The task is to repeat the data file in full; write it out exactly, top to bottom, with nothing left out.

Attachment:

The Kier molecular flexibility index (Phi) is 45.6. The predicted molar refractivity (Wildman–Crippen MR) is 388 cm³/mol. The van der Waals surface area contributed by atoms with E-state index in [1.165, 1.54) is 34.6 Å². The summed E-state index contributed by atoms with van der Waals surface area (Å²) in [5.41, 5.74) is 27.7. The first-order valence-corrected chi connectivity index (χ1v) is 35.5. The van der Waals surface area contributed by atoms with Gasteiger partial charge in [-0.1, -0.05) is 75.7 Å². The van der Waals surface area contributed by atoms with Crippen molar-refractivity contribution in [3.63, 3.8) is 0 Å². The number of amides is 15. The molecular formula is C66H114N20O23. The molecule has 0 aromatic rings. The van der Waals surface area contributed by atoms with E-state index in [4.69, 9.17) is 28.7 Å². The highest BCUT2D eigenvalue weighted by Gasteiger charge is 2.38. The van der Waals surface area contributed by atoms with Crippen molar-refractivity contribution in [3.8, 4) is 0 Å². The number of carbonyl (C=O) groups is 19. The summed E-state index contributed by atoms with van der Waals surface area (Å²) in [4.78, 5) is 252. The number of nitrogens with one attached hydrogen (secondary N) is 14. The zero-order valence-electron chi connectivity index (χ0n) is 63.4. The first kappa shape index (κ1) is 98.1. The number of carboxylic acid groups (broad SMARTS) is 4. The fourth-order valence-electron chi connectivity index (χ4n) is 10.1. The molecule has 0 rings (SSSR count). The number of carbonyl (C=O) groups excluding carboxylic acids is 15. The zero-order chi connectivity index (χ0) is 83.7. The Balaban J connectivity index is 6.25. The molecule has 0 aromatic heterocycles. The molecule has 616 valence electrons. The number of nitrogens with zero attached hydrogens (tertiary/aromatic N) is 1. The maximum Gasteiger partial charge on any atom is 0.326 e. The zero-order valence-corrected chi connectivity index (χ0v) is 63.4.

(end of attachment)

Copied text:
The Kier molecular flexibility index (Phi) is 45.6. The predicted molar refractivity (Wildman–Crippen MR) is 388 cm³/mol. The van der Waals surface area contributed by atoms with E-state index in [1.165, 1.54) is 34.6 Å². The summed E-state index contributed by atoms with van der Waals surface area (Å²) in [5.41, 5.74) is 27.7. The first-order valence-corrected chi connectivity index (χ1v) is 35.5. The van der Waals surface area contributed by atoms with Gasteiger partial charge in [-0.1, -0.05) is 75.7 Å². The van der Waals surface area contributed by atoms with Crippen molar-refractivity contribution in [3.63, 3.8) is 0 Å². The number of amides is 15. The molecular formula is C66H114N20O23. The molecule has 0 aromatic rings. The van der Waals surface area contributed by atoms with E-state index in [4.69, 9.17) is 28.7 Å². The highest BCUT2D eigenvalue weighted by Gasteiger charge is 2.38. The van der Waals surface area contributed by atoms with Crippen molar-refractivity contribution in [3.8, 4) is 0 Å². The number of carbonyl (C=O) groups is 19. The summed E-state index contributed by atoms with van der Waals surface area (Å²) in [4.78, 5) is 252. The number of nitrogens with one attached hydrogen (secondary N) is 14. The zero-order valence-electron chi connectivity index (χ0n) is 63.4. The first kappa shape index (κ1) is 98.1. The number of carboxylic acid groups (broad SMARTS) is 4. The fourth-order valence-electron chi connectivity index (χ4n) is 10.1. The molecule has 0 rings (SSSR count). The number of carbonyl (C=O) groups excluding carboxylic acids is 15. The zero-order chi connectivity index (χ0) is 83.7. The Balaban J connectivity index is 6.25. The molecule has 0 aromatic heterocycles. The molecule has 616 valence electrons. The number of nitrogens with zero attached hydrogens (tertiary/aromatic N) is 1. The maximum Gasteiger partial charge on any atom is 0.326 e. The zero-order valence-corrected chi connectivity index (χ0v) is 63.4.